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Tooth Abscess: The Danger and Solutions

Tooth Abscess: The Danger and Solutions

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A dental abscess is a pocket of infection that will form somewhere in your gums or around the root of your tooth. This infection can happen to anyone and should be taken seriously.

 

There are three kinds of dental abscesses that are common:

 

  1. A gingival abscess develops in the gums and usually doesn’t affect the tooth.
  2. A periapical abscess develops at the tip of a tooth root.
  3. A periodontal abscess affects the bones and tissues that support a tooth.

 

What causes the infection?

 

There are many reasons you might get a tooth abscess, and not all of them are within your control. Here are some causes:

 

  • Severe tooth decay (i.e., cavities)
  • Broken or cracked teeth, giving the infection an access point
  • Gum disease (i.e., periodontitis)
  • Trauma to the tooth

 

Preventative dentistry, like great hygiene habits and regular dentist visits, is the best way to avoid developing an abscess.

 

How can tooth abscesses be detected?

 

Sometimes, detecting a dental abscess can be easy. You may see a pimple-like bump in your mouth that starts to ooze bacteria or pus.

 

However, other times it can be difficult to figure out if you have an abscess by yourself. You might need professional help to diagnose the problem. Here are some signs to look out for:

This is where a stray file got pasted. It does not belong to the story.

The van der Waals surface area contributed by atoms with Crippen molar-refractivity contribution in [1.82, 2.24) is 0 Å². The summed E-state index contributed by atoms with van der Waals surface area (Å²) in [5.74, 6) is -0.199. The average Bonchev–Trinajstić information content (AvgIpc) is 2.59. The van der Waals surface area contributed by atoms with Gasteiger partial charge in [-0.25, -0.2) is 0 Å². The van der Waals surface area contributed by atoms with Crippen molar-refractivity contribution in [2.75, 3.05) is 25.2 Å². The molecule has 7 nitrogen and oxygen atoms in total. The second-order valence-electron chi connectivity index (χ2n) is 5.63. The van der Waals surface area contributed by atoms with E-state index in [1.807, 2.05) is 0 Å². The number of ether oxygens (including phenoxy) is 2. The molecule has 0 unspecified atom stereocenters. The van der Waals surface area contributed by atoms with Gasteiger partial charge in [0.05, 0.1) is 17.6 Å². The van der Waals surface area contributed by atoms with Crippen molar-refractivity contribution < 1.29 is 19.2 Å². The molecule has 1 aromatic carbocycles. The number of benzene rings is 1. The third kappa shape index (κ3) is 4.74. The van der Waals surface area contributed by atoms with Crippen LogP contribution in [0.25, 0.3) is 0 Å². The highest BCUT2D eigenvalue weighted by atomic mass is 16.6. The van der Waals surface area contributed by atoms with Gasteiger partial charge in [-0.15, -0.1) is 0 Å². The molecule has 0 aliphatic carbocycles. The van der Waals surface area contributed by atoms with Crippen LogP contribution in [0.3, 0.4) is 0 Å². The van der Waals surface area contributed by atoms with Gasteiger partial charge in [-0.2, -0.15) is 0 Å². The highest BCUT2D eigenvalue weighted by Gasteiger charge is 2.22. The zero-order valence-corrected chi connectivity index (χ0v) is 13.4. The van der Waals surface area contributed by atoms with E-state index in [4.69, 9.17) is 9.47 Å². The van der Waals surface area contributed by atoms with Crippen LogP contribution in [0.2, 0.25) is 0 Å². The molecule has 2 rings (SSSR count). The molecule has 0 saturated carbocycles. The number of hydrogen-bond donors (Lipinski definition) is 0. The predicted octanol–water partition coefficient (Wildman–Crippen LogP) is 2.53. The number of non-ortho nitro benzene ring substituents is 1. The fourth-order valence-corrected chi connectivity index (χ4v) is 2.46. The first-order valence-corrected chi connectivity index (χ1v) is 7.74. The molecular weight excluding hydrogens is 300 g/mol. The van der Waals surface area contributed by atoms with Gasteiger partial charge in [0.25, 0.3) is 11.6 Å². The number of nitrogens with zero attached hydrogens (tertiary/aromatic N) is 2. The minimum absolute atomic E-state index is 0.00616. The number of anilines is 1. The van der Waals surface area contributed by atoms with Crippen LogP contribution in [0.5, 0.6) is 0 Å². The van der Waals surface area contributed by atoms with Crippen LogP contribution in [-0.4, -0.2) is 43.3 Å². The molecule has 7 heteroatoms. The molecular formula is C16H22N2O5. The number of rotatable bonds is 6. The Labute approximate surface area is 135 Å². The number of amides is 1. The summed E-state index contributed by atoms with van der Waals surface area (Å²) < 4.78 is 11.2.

1. Swelling in the gums, cheeks, neck, or lymph nodes
  2. Difficulty swallowing or even breathing
  3. Foul odour or taste
  4. Temperature sensitivity
  5. Severe and constant toothache

 

Any of these symptoms should prompt you to get on the phone with your dentist immediately.

 

How can the infection be treated?

 

Tooth Abscess: The Danger and Solutions

A tooth abscess will not disappear on its own; you’ll need a little help to get rid of it. Work with your dentist to develop a treatment plan. Your plan may include:

 

  1. Antibiotics to treat the infection; however, this won’t treat the cause of the infection, so the abscess will come back in time.
  2. A root canal to clean out the infected pulp.
  3. Surgery to drain the abscess and clean the surrounding tissue.
  4. Extraction if the tooth is unrepairable.

 

IMPORTANT NOTE: Even if your tooth abscess ruptures on its own, you need to see your dentist.

 

Are dental abscesses an emergency?

 

A tooth abscess is DEFINITELY a dental emergency. You should seek professional help right away.

 

Leaving an abscess unattended could result in the infection spreading. Tooth abscesses have been known to spread throughout the jaw, head, and neck, causing major pain and problems. Sometimes, an abscessed tooth will create an opening to the maxillary sinus, allowing the infection to spread to the sinus cavity.

 

In extreme cases, these abscesses can cause a life-threatening infection, known as sepsis, that spreads throughout your entire body.

 

Call Life Dentistry @ 780-758-5433 if you need help immediately. You can also book an appointment here.

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